My habit of valuing myself by productivity made it hard to rest when I needed to.
It wasn’t until I was laid flat by burnout that I started to give a little room to the idea of not being productive. But could I give myself permission to rest?
At first it felt really uncomfortable. My inner critic wouldn’t have it — resting is not productive; it’s self-indulgent. What am I good for if I just sleep?
Even while at home, exhausted, my inner critic would compel me to seek validation of my worthiness through productivity. I found myself listing off the few menial tasks I managed to complete each day. I remember noticing the absurdity of my inner critic trying to demonstrate my worth by the number of chores I’d done.
“See, I was good. Gold star for Jen?”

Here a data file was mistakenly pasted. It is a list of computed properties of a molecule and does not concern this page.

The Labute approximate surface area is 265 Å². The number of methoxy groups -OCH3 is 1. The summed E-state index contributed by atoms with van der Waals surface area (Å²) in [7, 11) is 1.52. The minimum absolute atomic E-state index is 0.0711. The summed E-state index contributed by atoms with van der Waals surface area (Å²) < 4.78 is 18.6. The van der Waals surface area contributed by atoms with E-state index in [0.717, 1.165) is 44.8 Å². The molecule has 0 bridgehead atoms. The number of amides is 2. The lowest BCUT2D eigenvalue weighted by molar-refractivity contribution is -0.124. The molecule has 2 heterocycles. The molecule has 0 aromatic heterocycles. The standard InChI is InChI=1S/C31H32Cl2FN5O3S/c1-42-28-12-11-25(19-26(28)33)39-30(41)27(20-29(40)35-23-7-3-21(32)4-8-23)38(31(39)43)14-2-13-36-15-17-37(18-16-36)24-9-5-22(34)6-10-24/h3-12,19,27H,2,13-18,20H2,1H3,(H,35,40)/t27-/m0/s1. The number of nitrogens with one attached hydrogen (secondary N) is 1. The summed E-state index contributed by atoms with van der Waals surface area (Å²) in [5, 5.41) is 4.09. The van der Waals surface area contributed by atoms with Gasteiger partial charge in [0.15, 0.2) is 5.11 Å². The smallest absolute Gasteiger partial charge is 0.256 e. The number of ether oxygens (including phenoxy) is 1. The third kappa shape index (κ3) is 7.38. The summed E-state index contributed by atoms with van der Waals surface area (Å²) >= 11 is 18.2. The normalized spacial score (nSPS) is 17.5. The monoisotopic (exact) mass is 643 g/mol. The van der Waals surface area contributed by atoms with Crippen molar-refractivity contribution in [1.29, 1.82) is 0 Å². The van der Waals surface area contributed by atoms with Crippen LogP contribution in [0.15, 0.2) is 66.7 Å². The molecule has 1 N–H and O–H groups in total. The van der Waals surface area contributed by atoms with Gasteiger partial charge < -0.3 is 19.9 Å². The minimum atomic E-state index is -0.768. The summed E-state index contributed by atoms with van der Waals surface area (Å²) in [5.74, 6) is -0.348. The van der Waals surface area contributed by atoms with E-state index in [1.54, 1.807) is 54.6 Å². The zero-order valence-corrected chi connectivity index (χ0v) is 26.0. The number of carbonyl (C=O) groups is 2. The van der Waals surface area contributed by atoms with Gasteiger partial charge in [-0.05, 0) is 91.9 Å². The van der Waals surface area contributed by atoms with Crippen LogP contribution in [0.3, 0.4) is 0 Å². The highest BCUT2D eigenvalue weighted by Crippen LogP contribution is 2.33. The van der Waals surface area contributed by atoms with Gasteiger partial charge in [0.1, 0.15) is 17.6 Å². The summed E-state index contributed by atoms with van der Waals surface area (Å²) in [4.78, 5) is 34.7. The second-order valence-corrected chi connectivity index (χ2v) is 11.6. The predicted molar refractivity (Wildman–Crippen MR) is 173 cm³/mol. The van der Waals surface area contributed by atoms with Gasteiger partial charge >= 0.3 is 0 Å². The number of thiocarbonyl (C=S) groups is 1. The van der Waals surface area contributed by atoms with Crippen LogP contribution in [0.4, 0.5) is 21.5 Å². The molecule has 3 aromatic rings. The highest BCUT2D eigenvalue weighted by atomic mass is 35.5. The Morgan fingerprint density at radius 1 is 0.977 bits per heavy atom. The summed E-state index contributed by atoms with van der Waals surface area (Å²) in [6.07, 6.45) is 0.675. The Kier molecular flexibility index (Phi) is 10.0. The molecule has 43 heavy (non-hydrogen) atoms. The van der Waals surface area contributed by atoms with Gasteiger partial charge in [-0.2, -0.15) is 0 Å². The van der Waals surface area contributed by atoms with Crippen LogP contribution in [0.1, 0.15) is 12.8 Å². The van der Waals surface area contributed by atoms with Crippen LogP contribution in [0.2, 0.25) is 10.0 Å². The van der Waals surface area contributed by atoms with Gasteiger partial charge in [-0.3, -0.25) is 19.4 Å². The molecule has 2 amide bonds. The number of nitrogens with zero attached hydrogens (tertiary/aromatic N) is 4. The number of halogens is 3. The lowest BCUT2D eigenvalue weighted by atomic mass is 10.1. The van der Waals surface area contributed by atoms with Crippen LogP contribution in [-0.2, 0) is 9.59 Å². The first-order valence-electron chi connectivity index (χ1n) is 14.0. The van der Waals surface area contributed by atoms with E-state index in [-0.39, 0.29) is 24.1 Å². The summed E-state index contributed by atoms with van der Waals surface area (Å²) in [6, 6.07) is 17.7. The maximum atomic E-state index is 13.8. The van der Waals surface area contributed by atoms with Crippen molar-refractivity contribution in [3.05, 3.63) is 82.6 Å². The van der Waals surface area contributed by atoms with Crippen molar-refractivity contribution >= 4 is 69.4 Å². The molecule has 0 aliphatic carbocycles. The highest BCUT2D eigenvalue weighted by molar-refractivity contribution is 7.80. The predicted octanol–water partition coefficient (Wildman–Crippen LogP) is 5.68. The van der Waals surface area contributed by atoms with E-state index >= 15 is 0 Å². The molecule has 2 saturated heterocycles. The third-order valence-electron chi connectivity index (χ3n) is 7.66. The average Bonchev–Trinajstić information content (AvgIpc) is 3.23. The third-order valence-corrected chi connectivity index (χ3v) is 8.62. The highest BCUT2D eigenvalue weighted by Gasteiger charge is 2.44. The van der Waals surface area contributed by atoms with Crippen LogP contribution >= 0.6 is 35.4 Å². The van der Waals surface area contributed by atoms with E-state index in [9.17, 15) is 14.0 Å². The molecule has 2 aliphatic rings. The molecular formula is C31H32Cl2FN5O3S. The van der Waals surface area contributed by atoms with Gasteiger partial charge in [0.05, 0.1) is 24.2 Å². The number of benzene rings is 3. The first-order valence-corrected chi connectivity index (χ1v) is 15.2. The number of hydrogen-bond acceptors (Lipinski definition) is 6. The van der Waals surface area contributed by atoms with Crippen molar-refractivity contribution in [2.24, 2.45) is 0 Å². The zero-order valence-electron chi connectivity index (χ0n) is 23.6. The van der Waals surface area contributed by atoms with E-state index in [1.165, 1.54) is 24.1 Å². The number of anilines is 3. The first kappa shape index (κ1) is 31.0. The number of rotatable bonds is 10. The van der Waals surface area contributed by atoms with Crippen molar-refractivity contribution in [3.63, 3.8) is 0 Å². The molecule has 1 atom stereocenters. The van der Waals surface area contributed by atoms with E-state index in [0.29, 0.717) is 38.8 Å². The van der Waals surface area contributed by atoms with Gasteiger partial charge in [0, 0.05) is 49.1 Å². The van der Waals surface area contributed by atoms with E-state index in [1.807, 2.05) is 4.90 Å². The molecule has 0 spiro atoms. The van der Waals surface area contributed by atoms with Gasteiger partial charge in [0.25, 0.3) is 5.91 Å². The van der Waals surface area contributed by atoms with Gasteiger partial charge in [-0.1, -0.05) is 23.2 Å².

My own thoughts were preventing me from resting.
But then I noticed my cat and dog resting — and something shifted.
They follow their nature, listen to their bodies, and sleep as much as they need. And I love them all the more for it.
This was the tiny link I needed that helped me give myself permission to rest.
My logical mind stepped it out like this: I am an animal like my cat and dog. A creature of flesh and bone albeit with an overthinking mind. They sleep when they need and don’t make a thing of it. They are lovable after sleeping all day, so maybe I, too, can listen to my body’s need for rest, and have that be okay.
It wasn’t a grand moment of transcendence. Perhaps it’s down-right dorky. But seeing my nature reflected in them helped me give myself permission to have the deep rest I needed. To have it be okay.
Recognizing our nature and reconnecting with the body can be a soothing antidote to the perpetual growth and production society values. This is an ongoing process for me and, as with all things in nature, it’s a matter of balance.